|The Darwin Ensemble Chamber Orchestra|
To confirm that the Civic Society's interests touch on a wide range of environmental, social and cultural issues, our April meeting welcomed three members of the Darwin Ensemble Chamber Orchestra to talk about the Orchestra's role in not only performing, but in education and the promotion of music locally. Alex Laing, the Orchestra's leader, introduced two colleagues from the string section, Neil Clarke (viola) and Peter Wilson (cello), before giving us a fascinating talk about the trials and tribulations of an orchestra leader.
The Orchestra emerged only three years ago, following the desire of the Cathedral School (where at that time Alex taught) to put on a performance of Handel's Messiah. To pull together an orchestra for a one off event is one thing; then to consider establishing it on a firm footing is a very different challenge. But that is what Alex has done, and most successfully, too. That success comes partly as a consequence of a close working relationship with the Dean and Chapter at the Cathedral, which host the Orchestra's regular concert programme. In return, the Orchestra is available for special or seasonal services.
So what does Alex see as the role of the Orchestra? The performance of accessible music, locally, for Lichfield residents is a high priority. The greater ease of access to a range of music for smaller orchestras helps to introduce live music to a wider audience and promote involvement, especially amongst younger people, a specific target for Alex's work. This leads to the need to encourage and support the next generation of musicians, both professional and amateur. This encouragement comes through teaching (many professional classical musicians are teachers too) and by affording up and coming musicians the opportunity to experience the discipline of playing in an orchestra. This latter benefit brings with it the social interaction of both participating in and joining others to listen to live music, an experience very different from sitting at home listening to a music CD.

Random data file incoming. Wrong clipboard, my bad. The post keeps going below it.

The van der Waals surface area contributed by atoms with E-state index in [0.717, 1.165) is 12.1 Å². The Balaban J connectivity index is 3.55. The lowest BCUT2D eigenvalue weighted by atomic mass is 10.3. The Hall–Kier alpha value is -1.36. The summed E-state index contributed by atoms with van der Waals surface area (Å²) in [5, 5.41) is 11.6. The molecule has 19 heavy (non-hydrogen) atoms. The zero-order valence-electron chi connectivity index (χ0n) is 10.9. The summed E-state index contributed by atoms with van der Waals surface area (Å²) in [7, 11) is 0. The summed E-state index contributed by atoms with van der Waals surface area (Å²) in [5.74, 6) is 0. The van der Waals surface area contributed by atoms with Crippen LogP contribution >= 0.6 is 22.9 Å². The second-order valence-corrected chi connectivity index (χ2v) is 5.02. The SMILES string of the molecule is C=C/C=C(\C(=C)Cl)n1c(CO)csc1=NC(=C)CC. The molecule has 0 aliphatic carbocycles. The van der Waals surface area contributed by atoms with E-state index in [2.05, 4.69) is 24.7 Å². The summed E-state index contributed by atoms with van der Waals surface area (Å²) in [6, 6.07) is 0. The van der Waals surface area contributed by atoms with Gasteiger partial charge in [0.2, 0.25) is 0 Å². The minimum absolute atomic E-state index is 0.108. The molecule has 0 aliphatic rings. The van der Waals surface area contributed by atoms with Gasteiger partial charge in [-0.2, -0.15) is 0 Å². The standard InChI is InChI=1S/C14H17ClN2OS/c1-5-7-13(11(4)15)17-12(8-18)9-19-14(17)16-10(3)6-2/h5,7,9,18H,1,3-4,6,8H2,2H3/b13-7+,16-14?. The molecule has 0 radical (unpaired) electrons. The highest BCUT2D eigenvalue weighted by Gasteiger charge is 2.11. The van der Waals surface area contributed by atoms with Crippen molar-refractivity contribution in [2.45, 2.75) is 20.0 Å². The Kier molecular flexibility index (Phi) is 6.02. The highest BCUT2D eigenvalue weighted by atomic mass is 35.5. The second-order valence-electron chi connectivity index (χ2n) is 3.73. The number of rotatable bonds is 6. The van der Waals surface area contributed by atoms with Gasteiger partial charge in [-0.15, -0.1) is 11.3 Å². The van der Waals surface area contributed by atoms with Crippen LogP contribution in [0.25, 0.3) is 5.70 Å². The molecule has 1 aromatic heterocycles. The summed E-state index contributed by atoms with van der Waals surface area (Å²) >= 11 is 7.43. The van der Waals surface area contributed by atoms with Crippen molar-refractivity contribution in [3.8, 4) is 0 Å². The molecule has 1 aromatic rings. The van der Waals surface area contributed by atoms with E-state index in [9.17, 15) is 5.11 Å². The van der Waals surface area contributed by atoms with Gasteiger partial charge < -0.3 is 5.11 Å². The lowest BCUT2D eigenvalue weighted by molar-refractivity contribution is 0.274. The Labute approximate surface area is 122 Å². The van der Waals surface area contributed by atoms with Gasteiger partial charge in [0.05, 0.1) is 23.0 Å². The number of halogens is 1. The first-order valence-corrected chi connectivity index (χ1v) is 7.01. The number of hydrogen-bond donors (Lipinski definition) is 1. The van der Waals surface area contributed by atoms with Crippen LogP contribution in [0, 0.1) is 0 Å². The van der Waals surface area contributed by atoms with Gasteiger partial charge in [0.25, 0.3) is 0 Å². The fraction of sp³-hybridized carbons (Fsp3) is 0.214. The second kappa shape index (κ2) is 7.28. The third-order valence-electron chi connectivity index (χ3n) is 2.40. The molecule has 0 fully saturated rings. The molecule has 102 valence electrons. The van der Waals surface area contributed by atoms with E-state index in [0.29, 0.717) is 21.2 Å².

The Orchestra is small (with a maximum of 34 musicians) but flexible. Alex described it as an umbrella, sheltering a wide range of musical skills from which smaller groups can be formed for specific tasks. This enables it to reach a wider audience and play a wider repertoire of music. So what does this mean for Lichfield? We have a highly professional orchestra on our doorstep, whose musicians wish to interact and support our community, whether through performance, the schools (difficult at the moment admitted Alex), teaching, or at one off special events for smaller ensembles. We are lucky in Lichfield to have a well established range of cultural activities for a relatively small city. The Chamber Orchestra is one of our hidden gems, which is now taking its place in the limelight. We are lucky to have Alex with his enthusiastic commitment to the Orchestra.
The meeting ended with Alex being joined by Peter and Neil to play the opening movement of an unfinished composition by Schubert. Sadly, they performed for a very small audience. Their next performance at the Cathedral should be better attended. It takes place on 14th May and tickets are available from the Cathedral Bookshop. Their website is www.darwinensemble.co.uk